It does not specify who would prescribe how long the sole right would be. The Minister prescribes the Regulations but these Regulations are consulted with stakeholders before they are submitted to the Minister.
Clause 10: Exceptions to plant breeder’s right
It is requested that fruit and flowers be specifically excluded. It is envisaged that all exceptions would be covered in the Regulations (after extensive consultations with all stakeholders). The Minister is empowered to decide on a royalty that may be different to that charged by the owner. The intention is for the Minister to prescribe conditions for payment of royalties and not the amounts. The Minister must be clear about definitions held within the Bill that speak to smallholder farmers and be clear in allowing farmers to save and exchange seed. The Bill must give specific guidelines on this provision and include a clause that states that no contract or other agreement can annul these exceptions. The law is skewed too much in favour of the breeder. Categories of farmers, crops, and uses would be defined in the Regulations (after extensive consultations with all stakeholders). Section 10(2)(a) is not keeping with UPOV 1991 Act. South Africa is not bound by UPOV 1991. Exceptions attempt to cater for South African circumstances.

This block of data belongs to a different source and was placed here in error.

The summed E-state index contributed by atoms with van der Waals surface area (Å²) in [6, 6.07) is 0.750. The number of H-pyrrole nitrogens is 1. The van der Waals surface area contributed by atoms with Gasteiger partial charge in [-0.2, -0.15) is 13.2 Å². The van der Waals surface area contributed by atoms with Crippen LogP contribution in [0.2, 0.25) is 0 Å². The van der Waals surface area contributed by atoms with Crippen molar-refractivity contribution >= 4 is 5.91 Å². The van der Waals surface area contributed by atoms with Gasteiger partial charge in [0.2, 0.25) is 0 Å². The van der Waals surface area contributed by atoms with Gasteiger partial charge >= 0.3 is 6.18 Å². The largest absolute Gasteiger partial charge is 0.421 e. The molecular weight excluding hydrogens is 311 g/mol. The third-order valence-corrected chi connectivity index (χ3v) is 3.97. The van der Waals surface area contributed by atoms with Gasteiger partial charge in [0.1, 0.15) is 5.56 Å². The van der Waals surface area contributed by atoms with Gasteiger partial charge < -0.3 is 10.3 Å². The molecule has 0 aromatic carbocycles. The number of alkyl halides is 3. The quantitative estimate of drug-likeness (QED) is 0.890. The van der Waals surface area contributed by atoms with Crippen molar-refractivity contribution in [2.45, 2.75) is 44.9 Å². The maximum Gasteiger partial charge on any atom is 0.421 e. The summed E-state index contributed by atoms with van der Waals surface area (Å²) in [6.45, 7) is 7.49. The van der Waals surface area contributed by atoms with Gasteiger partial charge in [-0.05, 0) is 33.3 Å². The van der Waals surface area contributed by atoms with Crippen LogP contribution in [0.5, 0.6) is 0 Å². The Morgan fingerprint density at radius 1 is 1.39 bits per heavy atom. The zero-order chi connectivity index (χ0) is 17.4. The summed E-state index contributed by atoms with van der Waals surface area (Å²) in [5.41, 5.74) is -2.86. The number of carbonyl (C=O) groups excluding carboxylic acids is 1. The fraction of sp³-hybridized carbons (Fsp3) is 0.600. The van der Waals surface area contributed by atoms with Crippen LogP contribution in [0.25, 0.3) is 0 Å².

Clause 11: Exhaustion of plant breeder’s right
clause should make it clear that legislators do not wish to exclude an owner from charging per plant plus a production royalty and other fees as appropriate. This is relevant in relation to the notion of “sold or otherwise marketed by the breeder or with his consent”. The right is not exhausted when the material of the variety has been sold or otherwise marketed without the breeder’s consent.
13: Transfer of a plant breeders’ right
Licensees should be given a notice of assignment. The onus of informing the Registrar of an assignment should rather be on the assignee. Section 13 should include a clause stating “unless an assignment is recorded, it shall not be valid, except as between the parties thereto”. Section 13(2) does not contain a provision similar to provision 29(1)(b) of the 1976 Act, to the effect that it must be proved that the notice of the transfer of a PBR has been served on every person licensed in respect of the PBR.